POINTERS 2014 MPOC
Palm Oil Internet Seminar
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MITIGATING THE NEXT WAVE OF MARKET UNCERTAINTIES:
EU Corporate Due Diligence: Potential Impact on Palm Oil in the EU Market
By: Jelmen Haaze

Secretary General of the Belgian Alliance for Sustainable Palm Oil. He used to co-chair the European Sustainable Palm Oil Advocacy Group which brings together five sectors around EU Regulatory issues relevant to the palm oil industry.

As EU Policy Manager he was responsible for the coordination and representation of the margarine sector where he coordinated the industry position for modernisation of legislation and follow up of dietary guidelines (on Belgian Level) and for sustainability and contaminants. Achievements include the development of a sector sustainability guide and improved visibility of the network in the EU Institutions, which lead to a dialogue around the EU policies against deforestation.

Jelmen also was a Board Member of the European Network of Political Foundations for 10 years.

Jelmen also worked in South-Africa and in Israel/Palestine. In South-Africa he coordinated a project with industry, trade unions, and NGOs on HIV/AIDS which lead to a global project in ports and major transport hubs. In Israel/Palestine he acted as a match-maker between mayors, ngo's, and social partners from Israel and Palestine. The network strategy he developped has led to first contacts between Mayors during the intifada and to a new export corridor for agricultural products in the north of the West-Bank.

Jelmen has several academic degrees (a o Executive Master International Association Management, Subsequent Master Banking and Finance, Master Educational Sciences).


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On September 14, the European Parliament adopted its position on the EU Deforestation-free products proposal banning the import of commodities driving deforestation. The proposal, initially presented by the European Commission in November last year, aims to ensure that commodities placed on the EU market are not produced on deforested land. With the current paper we review the regulatory approach the EU takes, including key elements of the EU Parliament position and advantages of a regulatory approach. To be clear, whilst a regulatory approach can have benefits, it should take into account the real impact on the ground, and it should have a holistic view. This can lead to successes as the palm oil sector has shown. Indonesia and Malaysia are examples of how reducing deforestation and raising food production can go hand in hand. We conclude with some suggestions on how the current draft proposal can be improved. Last but not least, we argue that we need effective partnerships and structured dialogue to make this happen.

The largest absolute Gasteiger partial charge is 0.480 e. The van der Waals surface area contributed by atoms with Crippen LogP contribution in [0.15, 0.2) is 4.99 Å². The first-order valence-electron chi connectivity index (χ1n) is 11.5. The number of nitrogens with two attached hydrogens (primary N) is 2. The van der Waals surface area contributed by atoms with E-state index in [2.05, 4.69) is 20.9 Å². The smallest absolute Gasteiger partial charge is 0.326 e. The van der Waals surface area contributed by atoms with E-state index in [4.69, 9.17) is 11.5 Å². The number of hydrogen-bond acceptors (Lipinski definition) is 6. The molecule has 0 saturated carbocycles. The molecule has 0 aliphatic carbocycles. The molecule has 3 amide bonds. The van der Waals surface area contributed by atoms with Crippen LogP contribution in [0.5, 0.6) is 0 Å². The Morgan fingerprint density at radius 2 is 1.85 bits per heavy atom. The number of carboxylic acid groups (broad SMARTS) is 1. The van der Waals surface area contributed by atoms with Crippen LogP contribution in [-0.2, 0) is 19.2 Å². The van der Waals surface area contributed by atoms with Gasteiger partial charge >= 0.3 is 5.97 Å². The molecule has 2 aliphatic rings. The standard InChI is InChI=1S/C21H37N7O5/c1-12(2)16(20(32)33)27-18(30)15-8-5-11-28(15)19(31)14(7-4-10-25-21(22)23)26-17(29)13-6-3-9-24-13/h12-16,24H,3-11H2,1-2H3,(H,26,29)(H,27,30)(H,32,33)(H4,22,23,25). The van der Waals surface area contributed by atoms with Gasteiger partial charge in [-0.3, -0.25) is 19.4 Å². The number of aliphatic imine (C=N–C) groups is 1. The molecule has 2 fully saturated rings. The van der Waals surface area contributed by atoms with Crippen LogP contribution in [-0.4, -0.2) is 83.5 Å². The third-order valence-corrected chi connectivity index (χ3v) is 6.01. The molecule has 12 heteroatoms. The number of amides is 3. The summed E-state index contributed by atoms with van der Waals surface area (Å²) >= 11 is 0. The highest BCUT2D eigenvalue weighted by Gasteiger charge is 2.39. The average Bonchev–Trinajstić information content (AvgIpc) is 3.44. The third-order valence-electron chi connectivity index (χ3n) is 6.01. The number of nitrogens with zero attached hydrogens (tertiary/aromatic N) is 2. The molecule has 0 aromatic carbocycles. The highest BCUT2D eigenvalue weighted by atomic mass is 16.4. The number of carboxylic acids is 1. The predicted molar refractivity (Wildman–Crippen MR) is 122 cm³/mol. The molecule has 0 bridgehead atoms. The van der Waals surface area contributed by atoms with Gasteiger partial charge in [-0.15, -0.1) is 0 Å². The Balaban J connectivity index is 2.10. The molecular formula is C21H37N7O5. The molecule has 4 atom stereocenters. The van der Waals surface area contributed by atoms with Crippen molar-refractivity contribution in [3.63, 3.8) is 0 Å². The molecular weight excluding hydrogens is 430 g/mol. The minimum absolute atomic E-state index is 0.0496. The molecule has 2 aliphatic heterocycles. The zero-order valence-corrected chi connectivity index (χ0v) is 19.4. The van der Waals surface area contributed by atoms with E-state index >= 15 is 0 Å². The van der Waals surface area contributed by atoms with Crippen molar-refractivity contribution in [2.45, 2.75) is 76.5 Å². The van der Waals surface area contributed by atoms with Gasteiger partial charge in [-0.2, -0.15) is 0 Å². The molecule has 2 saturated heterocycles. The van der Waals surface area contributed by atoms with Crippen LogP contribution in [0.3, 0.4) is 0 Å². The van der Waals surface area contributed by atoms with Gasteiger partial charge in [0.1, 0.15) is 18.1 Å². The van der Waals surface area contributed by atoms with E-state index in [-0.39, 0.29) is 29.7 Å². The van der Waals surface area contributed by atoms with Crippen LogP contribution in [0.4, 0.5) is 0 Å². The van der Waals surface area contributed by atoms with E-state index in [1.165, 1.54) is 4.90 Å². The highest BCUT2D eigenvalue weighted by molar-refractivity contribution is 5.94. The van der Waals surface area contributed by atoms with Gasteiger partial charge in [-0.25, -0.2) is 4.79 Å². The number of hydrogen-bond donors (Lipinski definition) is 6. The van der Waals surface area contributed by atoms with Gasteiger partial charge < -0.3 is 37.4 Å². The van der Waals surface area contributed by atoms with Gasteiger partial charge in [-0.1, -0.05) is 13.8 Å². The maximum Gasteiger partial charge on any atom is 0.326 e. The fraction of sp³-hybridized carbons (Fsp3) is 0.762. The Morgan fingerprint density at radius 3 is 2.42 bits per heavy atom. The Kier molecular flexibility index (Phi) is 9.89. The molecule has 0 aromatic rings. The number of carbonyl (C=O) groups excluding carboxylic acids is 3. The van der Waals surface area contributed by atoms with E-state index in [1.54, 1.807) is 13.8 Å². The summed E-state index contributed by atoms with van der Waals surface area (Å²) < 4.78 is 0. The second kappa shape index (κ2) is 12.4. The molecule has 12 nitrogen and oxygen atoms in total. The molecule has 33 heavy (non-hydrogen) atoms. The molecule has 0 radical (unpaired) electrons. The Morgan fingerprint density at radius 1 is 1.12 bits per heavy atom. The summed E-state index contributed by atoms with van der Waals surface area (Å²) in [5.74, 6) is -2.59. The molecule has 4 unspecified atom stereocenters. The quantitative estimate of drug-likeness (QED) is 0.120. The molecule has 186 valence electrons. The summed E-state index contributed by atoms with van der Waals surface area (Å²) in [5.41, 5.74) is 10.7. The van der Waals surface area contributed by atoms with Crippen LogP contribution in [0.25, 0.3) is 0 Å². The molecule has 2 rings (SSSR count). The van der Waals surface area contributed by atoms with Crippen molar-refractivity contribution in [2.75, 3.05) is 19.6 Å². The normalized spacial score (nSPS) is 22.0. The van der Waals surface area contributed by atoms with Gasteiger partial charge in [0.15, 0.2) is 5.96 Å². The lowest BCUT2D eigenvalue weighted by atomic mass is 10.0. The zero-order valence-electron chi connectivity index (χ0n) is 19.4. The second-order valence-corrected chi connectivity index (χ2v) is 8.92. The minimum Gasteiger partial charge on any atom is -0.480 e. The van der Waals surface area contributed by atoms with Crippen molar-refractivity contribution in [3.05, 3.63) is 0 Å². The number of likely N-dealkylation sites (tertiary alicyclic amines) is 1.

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Questions & Answers (6) :
Jelmen Haaze
1 year ago
My apologies for the belated replies due to illness.
Peng Kong Law
1 year ago
Does the Regulation covers every agricultural crop entering EU market or just palm oil?
Jelmen Haaze:
There are several regulatory initiatives covering "products" imported into the EU. There are some interpretations that even a TV-production will need to comply with the human rights regulations. In addition, there are specific no-deforestation requirements foreseen in the Deforestation regulation which has: "A product scope, which is regularly reviewed and updated, focusing on commodities with the highest EU embodied deforestation (beef, palm oil, soy, wood, cocoa, and coffee) and related products" (original proposal, now e.g. addition of poultry and rubber is being discussed).
1 year ago
Low SL
1 year ago
Hi, Mr Jelmen. I am referring to the statement 'If annual turnover exceeds 150 million euros, the company needs to integrate Paris Agreement's goal of limiting the planet's warming to 1.5 degrees Celsius into its own policy'. Can I know if this regulation only applies to companies registered in EU or also covers its overseas suppliers, traders or other actors along its supply chain ?
Jelmen Haaze:
The EU based company will need to ensure that all procurement will be in line with its own policy.
1 year ago
WONG YQ
1 year ago
NDPE should equally come across all commodities, sugarcane, soybean, rapeseed oil, etc, but not only focus in oil palm. Premium charges is important for the additional cost for this effort.
Jelmen Haaze:
On the scope: The human rights aspect will be on all products. With regards to the additional no-deforestation criteria, the regulation has "A product scope, which is regularly reviewed and updated, focusing on commodities with the highest EU embodied deforestation (beef, palm oil, soy, wood, cocoa, and coffee) and related products" (original proposal, now e.g. addition of poultry and rubber is being discussed).
1 year ago
George Teh
1 year ago
Dear Mr Haaze I'm curious if the olive, rapeseed, sunflower oil etc. produced in EU countries originated and grown on virgin farm lands from the earth's primordial age? From their moral high ground, what do the EU countries propose to demonstrate by way of discipline wrt. to their own moral obligation to answer and pay for crimes of deforestation they committed historically? Thank you.
Jelmen Haaze:
Internally, this is dealt with through the EU Forest Strategy, accompanied by the "Staff Working Document on the Stakeholder Consultation and Evidence Base" and the "Staff Working Document on the 3 Billion Tree Planting Pledge for 2030". https://environment.ec.europa.eu/strategy/forest-strategy_en
1 year ago
HAMISH A/L REVINDRAN
1 year ago
The uploaded slides (PDF File) and the slides used in Mr Jelmen's presentation are different.
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